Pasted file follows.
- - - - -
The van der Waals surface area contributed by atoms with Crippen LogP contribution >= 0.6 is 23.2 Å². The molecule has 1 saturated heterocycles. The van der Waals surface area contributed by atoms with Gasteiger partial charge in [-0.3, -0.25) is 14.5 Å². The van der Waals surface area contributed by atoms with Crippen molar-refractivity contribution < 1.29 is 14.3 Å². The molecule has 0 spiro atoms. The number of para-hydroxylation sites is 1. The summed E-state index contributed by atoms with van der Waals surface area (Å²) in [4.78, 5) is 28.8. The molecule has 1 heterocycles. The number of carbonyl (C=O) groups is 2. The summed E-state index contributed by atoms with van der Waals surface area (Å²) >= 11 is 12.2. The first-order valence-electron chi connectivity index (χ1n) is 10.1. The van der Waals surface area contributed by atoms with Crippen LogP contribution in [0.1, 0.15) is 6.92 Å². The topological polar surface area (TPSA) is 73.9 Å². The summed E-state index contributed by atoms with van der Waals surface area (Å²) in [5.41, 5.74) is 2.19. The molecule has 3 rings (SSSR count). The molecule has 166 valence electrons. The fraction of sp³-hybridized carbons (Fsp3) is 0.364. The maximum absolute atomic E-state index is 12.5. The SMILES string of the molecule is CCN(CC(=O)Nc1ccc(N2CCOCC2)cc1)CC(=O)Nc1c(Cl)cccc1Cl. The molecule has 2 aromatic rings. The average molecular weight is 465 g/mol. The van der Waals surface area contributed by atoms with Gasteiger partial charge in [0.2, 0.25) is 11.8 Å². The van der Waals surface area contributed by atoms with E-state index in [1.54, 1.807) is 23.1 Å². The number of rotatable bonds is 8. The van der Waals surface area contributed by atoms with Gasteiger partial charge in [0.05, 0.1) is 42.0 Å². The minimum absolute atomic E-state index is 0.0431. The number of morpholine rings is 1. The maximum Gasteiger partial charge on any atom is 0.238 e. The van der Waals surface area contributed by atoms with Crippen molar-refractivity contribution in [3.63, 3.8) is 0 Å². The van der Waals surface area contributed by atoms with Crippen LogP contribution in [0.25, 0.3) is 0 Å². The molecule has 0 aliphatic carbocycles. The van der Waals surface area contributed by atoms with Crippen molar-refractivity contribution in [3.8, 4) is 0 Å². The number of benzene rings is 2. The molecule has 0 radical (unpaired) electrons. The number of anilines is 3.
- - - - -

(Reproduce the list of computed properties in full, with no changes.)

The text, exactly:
The van der Waals surface area contributed by atoms with Crippen LogP contribution >= 0.6 is 23.2 Å². The molecule has 1 saturated heterocycles. The van der Waals surface area contributed by atoms with Gasteiger partial charge in [-0.3, -0.25) is 14.5 Å². The van der Waals surface area contributed by atoms with Crippen molar-refractivity contribution < 1.29 is 14.3 Å². The molecule has 0 spiro atoms. The number of para-hydroxylation sites is 1. The summed E-state index contributed by atoms with van der Waals surface area (Å²) in [4.78, 5) is 28.8. The molecule has 1 heterocycles. The number of carbonyl (C=O) groups is 2. The summed E-state index contributed by atoms with van der Waals surface area (Å²) >= 11 is 12.2. The first-order valence-electron chi connectivity index (χ1n) is 10.1. The van der Waals surface area contributed by atoms with Crippen LogP contribution in [0.1, 0.15) is 6.92 Å². The topological polar surface area (TPSA) is 73.9 Å². The summed E-state index contributed by atoms with van der Waals surface area (Å²) in [5.41, 5.74) is 2.19. The molecule has 3 rings (SSSR count). The molecule has 166 valence electrons. The fraction of sp³-hybridized carbons (Fsp3) is 0.364. The maximum absolute atomic E-state index is 12.5. The SMILES string of the molecule is CCN(CC(=O)Nc1ccc(N2CCOCC2)cc1)CC(=O)Nc1c(Cl)cccc1Cl. The molecule has 2 aromatic rings. The average molecular weight is 465 g/mol. The van der Waals surface area contributed by atoms with Gasteiger partial charge in [0.2, 0.25) is 11.8 Å². The van der Waals surface area contributed by atoms with E-state index in [1.54, 1.807) is 23.1 Å². The number of rotatable bonds is 8. The van der Waals surface area contributed by atoms with Gasteiger partial charge in [0.05, 0.1) is 42.0 Å². The minimum absolute atomic E-state index is 0.0431. The number of morpholine rings is 1. The maximum Gasteiger partial charge on any atom is 0.238 e. The van der Waals surface area contributed by atoms with Crippen molar-refractivity contribution in [3.63, 3.8) is 0 Å². The van der Waals surface area contributed by atoms with Crippen LogP contribution in [0.25, 0.3) is 0 Å². The molecule has 0 aliphatic carbocycles. The van der Waals surface area contributed by atoms with Crippen molar-refractivity contribution in [3.8, 4) is 0 Å². The number of benzene rings is 2. The molecule has 0 radical (unpaired) electrons. The number of anilines is 3.